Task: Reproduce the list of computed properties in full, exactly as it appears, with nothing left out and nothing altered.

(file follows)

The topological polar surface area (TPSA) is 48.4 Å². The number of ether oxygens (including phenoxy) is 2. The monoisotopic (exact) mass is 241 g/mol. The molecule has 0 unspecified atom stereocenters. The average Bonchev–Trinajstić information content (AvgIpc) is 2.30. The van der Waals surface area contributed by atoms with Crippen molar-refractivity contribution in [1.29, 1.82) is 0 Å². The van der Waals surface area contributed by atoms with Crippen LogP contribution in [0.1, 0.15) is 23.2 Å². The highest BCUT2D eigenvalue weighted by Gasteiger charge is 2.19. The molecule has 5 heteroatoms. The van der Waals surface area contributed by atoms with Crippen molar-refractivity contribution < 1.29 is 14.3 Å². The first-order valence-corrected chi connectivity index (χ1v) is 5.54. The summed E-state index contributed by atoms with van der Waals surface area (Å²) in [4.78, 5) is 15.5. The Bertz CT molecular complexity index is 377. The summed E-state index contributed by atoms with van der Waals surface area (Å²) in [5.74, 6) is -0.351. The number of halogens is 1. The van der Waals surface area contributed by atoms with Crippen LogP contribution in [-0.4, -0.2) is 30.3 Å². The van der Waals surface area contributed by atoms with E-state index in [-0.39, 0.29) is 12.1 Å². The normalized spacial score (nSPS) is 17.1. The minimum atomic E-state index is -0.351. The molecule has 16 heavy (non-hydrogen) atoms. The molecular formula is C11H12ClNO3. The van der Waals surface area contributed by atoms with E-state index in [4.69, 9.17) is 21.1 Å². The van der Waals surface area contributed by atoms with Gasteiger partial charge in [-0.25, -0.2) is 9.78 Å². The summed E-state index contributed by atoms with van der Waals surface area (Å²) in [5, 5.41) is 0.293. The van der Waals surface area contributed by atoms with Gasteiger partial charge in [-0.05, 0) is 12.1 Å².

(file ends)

The topological polar surface area (TPSA) is 48.4 Å². The number of ether oxygens (including phenoxy) is 2. The monoisotopic (exact) mass is 241 g/mol. The molecule has 0 unspecified atom stereocenters. The average Bonchev–Trinajstić information content (AvgIpc) is 2.30. The van der Waals surface area contributed by atoms with Crippen molar-refractivity contribution in [1.29, 1.82) is 0 Å². The van der Waals surface area contributed by atoms with Crippen LogP contribution in [0.1, 0.15) is 23.2 Å². The highest BCUT2D eigenvalue weighted by Gasteiger charge is 2.19. The molecule has 5 heteroatoms. The van der Waals surface area contributed by atoms with Crippen molar-refractivity contribution < 1.29 is 14.3 Å². The first-order valence-corrected chi connectivity index (χ1v) is 5.54. The summed E-state index contributed by atoms with van der Waals surface area (Å²) in [4.78, 5) is 15.5. The Bertz CT molecular complexity index is 377. The summed E-state index contributed by atoms with van der Waals surface area (Å²) in [5.74, 6) is -0.351. The number of halogens is 1. The van der Waals surface area contributed by atoms with Crippen LogP contribution in [-0.4, -0.2) is 30.3 Å². The van der Waals surface area contributed by atoms with E-state index in [-0.39, 0.29) is 12.1 Å². The normalized spacial score (nSPS) is 17.1. The minimum atomic E-state index is -0.351. The molecule has 16 heavy (non-hydrogen) atoms. The molecular formula is C11H12ClNO3. The van der Waals surface area contributed by atoms with E-state index in [4.69, 9.17) is 21.1 Å². The van der Waals surface area contributed by atoms with Gasteiger partial charge in [-0.25, -0.2) is 9.78 Å². The summed E-state index contributed by atoms with van der Waals surface area (Å²) in [5, 5.41) is 0.293. The van der Waals surface area contributed by atoms with Gasteiger partial charge in [-0.05, 0) is 12.1 Å².